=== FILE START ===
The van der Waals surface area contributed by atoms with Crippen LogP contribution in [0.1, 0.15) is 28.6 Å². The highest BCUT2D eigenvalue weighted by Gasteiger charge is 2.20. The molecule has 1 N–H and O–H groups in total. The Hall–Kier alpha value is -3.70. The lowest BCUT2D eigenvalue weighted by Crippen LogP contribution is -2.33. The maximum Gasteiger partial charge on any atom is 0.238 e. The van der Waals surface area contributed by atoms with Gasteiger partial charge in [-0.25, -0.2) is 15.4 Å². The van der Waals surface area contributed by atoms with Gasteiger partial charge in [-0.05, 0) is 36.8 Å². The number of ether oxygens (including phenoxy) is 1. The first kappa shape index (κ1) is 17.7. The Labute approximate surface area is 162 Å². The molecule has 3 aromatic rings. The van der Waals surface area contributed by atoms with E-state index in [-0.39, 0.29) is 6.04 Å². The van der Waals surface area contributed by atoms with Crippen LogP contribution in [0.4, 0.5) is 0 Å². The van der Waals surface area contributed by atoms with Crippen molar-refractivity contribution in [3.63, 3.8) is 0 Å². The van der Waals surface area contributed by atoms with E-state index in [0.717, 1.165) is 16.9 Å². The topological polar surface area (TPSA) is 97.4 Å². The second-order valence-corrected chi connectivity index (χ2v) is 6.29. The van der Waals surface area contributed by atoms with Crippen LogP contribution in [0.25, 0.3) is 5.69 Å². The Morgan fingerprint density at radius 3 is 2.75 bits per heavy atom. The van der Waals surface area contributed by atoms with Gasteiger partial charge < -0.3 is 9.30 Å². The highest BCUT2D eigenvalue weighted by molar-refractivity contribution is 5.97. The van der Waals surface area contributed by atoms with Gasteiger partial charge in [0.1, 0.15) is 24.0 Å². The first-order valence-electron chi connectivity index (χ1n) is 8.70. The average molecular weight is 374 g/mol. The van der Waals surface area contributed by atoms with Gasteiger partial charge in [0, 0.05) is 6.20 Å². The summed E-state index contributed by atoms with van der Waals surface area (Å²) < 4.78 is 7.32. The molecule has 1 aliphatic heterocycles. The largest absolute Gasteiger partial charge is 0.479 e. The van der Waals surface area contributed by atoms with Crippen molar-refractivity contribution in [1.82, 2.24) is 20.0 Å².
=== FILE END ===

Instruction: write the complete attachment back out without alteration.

The van der Waals surface area contributed by atoms with Crippen LogP contribution in [0.1, 0.15) is 28.6 Å². The highest BCUT2D eigenvalue weighted by Gasteiger charge is 2.20. The molecule has 1 N–H and O–H groups in total. The Hall–Kier alpha value is -3.70. The lowest BCUT2D eigenvalue weighted by Crippen LogP contribution is -2.33. The maximum Gasteiger partial charge on any atom is 0.238 e. The van der Waals surface area contributed by atoms with Gasteiger partial charge in [-0.25, -0.2) is 15.4 Å². The van der Waals surface area contributed by atoms with Gasteiger partial charge in [-0.05, 0) is 36.8 Å². The number of ether oxygens (including phenoxy) is 1. The first kappa shape index (κ1) is 17.7. The Labute approximate surface area is 162 Å². The molecule has 3 aromatic rings. The van der Waals surface area contributed by atoms with E-state index in [-0.39, 0.29) is 6.04 Å². The van der Waals surface area contributed by atoms with Crippen LogP contribution in [0.4, 0.5) is 0 Å². The van der Waals surface area contributed by atoms with Crippen molar-refractivity contribution in [3.63, 3.8) is 0 Å². The van der Waals surface area contributed by atoms with E-state index in [0.717, 1.165) is 16.9 Å². The topological polar surface area (TPSA) is 97.4 Å². The second-order valence-corrected chi connectivity index (χ2v) is 6.29. The van der Waals surface area contributed by atoms with Crippen LogP contribution in [0.25, 0.3) is 5.69 Å². The Morgan fingerprint density at radius 3 is 2.75 bits per heavy atom. The van der Waals surface area contributed by atoms with Gasteiger partial charge < -0.3 is 9.30 Å². The highest BCUT2D eigenvalue weighted by molar-refractivity contribution is 5.97. The van der Waals surface area contributed by atoms with Gasteiger partial charge in [0.1, 0.15) is 24.0 Å². The first-order valence-electron chi connectivity index (χ1n) is 8.70. The average molecular weight is 374 g/mol. The van der Waals surface area contributed by atoms with Gasteiger partial charge in [0, 0.05) is 6.20 Å². The summed E-state index contributed by atoms with van der Waals surface area (Å²) < 4.78 is 7.32. The molecule has 1 aliphatic heterocycles. The largest absolute Gasteiger partial charge is 0.479 e. The van der Waals surface area contributed by atoms with Crippen molar-refractivity contribution in [1.82, 2.24) is 20.0 Å².